“They have had a different experience. I have been gone a long time. I have experienced different walks of life and different cultures. My family have never left. They have always lived there and their only frame of reference is what South Africa has been and how it has evolved over the years.”
“I grew up in a liberal-speaking English household where we never talked race. We had staff – housekeeper, gardeners, people that supported our day-to-day lifestyle, all of them black people.
I was just very conscious that there was a difference between the way we lived and the way the majority of Africans lived.
The difference between the haves and the have-nots was very striking to me, and even though we lived in a household that was respectful and we treated the people that worked for our family well, around you you lived apartheid – you lived the differences.”
“Today I think my family probably love him more than they love me.”
Eric and Vanessa got married in Japan, both choosing to wear kimonos for the traditional Japanese ceremony, the only issue being “how to find a kimono to fit a six foot three black man”.  
Vanessa has worked for prestigious hotels around the world, and wherever she goes?Eric settles in to pursue his profession as an IT director. But though each is steeped in a career, they act out their devotion to each other.
“One thing that we do, we travel with our lives, so when we get to a place, we unpack, we surround ourselves with what we call home and it makes the world of difference. I am lucky enough that I have got a husband that I have dragged all over the world with me,” says Vanessa.
“He comes from a place where he loves and cares about me. Sometimes he says things to me that really make me think about who I am in my approach. I may not like it at the time but usually I sleep on it, and then I wake up and there is this clarity.
“He is a soft-placed man for me, certainly within my work environment. He embraces and it is gentle and it is soft, and our relationship does not take a lot of work. It just feels right.”
“That is true,” Eric concurs.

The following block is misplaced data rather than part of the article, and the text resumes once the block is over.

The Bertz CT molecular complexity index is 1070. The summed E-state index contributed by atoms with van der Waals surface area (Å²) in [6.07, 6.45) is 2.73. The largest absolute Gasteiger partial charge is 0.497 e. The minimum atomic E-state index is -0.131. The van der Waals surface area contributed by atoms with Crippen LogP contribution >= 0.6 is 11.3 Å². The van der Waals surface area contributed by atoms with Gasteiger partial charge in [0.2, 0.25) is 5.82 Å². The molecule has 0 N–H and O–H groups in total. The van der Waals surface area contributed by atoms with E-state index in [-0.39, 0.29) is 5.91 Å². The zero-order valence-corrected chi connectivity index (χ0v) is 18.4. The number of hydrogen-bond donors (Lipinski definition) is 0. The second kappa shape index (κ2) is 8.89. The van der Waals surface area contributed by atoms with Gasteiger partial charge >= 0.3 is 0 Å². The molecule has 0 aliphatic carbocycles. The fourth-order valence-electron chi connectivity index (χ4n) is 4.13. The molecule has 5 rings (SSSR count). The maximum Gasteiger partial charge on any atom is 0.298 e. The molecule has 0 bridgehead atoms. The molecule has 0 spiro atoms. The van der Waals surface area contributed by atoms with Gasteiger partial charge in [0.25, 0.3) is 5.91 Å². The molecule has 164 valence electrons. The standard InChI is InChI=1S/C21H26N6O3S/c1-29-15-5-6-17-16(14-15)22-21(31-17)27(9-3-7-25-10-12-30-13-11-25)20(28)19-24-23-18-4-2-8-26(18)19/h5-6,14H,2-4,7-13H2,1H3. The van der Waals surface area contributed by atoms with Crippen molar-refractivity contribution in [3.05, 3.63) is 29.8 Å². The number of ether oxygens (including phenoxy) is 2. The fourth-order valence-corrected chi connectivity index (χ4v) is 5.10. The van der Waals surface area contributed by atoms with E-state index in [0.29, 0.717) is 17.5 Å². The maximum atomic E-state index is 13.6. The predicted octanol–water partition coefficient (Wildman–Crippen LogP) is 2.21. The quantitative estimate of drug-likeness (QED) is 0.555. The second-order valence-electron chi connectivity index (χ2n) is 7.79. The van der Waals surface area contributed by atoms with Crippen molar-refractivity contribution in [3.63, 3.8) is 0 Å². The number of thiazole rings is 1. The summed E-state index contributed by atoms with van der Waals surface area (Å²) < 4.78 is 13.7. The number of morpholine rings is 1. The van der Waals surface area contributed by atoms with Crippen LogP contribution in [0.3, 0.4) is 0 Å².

“Somehow we balance each other out. Like she said, she is one way and I am another and somehow that finds a place in the middle where we counterbalance each other.”
What attracted him to her? They both laugh before Eric replies, “You know, it is a number of things. It is hard to say, but she is a strong woman – which I really enjoy. I think that is something that is really important not only in a relationship but in life. Even though she does have a very gentle, soft side, when it comes to certain things she is very strong, so I can say that is the most important thing I find about her.”
When she told her mother at age ten, “I want to treat everybody black very well because the day will come when they will run the country”, she would have been referring to her fellow South Africans, never dreaming this thinking would have landed her in the arms and life of a black husband.
Of South Africa, she says: “I go back and I hold people accountable for how they treat each other . . . . South Africa has changed. It is still a place that you have to remind people. I often say to white South Africans today, we didn’t leave but our walls got higher; we put electrical fencing and we have security guards outside our gates, so we have almost become in many ways prisoners in our own country. But I think that’s a little bit more of the older generation.
“When I look at my sons, they live in a world that is a cross nation of people, and so to me that is where the hope is.”